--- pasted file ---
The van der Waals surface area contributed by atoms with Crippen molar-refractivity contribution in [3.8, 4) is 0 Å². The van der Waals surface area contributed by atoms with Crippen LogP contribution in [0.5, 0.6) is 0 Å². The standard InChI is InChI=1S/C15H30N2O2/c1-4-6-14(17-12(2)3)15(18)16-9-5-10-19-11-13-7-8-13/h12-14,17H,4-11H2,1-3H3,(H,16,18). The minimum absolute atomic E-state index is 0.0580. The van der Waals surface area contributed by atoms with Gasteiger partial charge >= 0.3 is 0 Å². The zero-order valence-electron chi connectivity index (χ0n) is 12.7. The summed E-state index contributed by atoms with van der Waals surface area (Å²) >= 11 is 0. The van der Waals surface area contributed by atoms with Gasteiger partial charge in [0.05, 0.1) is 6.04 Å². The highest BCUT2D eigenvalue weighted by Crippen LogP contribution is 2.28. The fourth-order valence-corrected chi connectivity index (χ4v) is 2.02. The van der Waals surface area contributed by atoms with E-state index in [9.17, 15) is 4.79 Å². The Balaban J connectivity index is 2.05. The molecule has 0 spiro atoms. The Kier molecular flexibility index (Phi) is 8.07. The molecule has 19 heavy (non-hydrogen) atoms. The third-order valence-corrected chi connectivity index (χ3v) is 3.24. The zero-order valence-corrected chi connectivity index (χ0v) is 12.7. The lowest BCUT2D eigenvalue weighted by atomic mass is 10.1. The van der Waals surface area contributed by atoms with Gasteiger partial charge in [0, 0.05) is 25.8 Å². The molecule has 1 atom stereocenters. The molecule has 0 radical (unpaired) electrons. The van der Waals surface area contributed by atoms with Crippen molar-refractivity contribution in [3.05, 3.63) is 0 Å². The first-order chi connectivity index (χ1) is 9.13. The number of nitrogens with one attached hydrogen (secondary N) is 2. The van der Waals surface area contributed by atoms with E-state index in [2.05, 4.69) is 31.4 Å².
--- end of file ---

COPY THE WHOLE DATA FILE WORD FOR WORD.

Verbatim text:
The van der Waals surface area contributed by atoms with Crippen molar-refractivity contribution in [3.8, 4) is 0 Å². The van der Waals surface area contributed by atoms with Crippen LogP contribution in [0.5, 0.6) is 0 Å². The standard InChI is InChI=1S/C15H30N2O2/c1-4-6-14(17-12(2)3)15(18)16-9-5-10-19-11-13-7-8-13/h12-14,17H,4-11H2,1-3H3,(H,16,18). The minimum absolute atomic E-state index is 0.0580. The van der Waals surface area contributed by atoms with Gasteiger partial charge >= 0.3 is 0 Å². The zero-order valence-electron chi connectivity index (χ0n) is 12.7. The summed E-state index contributed by atoms with van der Waals surface area (Å²) >= 11 is 0. The van der Waals surface area contributed by atoms with Gasteiger partial charge in [0.05, 0.1) is 6.04 Å². The highest BCUT2D eigenvalue weighted by Crippen LogP contribution is 2.28. The fourth-order valence-corrected chi connectivity index (χ4v) is 2.02. The van der Waals surface area contributed by atoms with E-state index in [9.17, 15) is 4.79 Å². The Balaban J connectivity index is 2.05. The molecule has 0 spiro atoms. The Kier molecular flexibility index (Phi) is 8.07. The molecule has 19 heavy (non-hydrogen) atoms. The third-order valence-corrected chi connectivity index (χ3v) is 3.24. The zero-order valence-corrected chi connectivity index (χ0v) is 12.7. The lowest BCUT2D eigenvalue weighted by atomic mass is 10.1. The van der Waals surface area contributed by atoms with Gasteiger partial charge in [0, 0.05) is 25.8 Å². The molecule has 1 atom stereocenters. The molecule has 0 radical (unpaired) electrons. The van der Waals surface area contributed by atoms with Crippen molar-refractivity contribution in [3.05, 3.63) is 0 Å². The first-order chi connectivity index (χ1) is 9.13. The number of nitrogens with one attached hydrogen (secondary N) is 2. The van der Waals surface area contributed by atoms with E-state index in [2.05, 4.69) is 31.4 Å².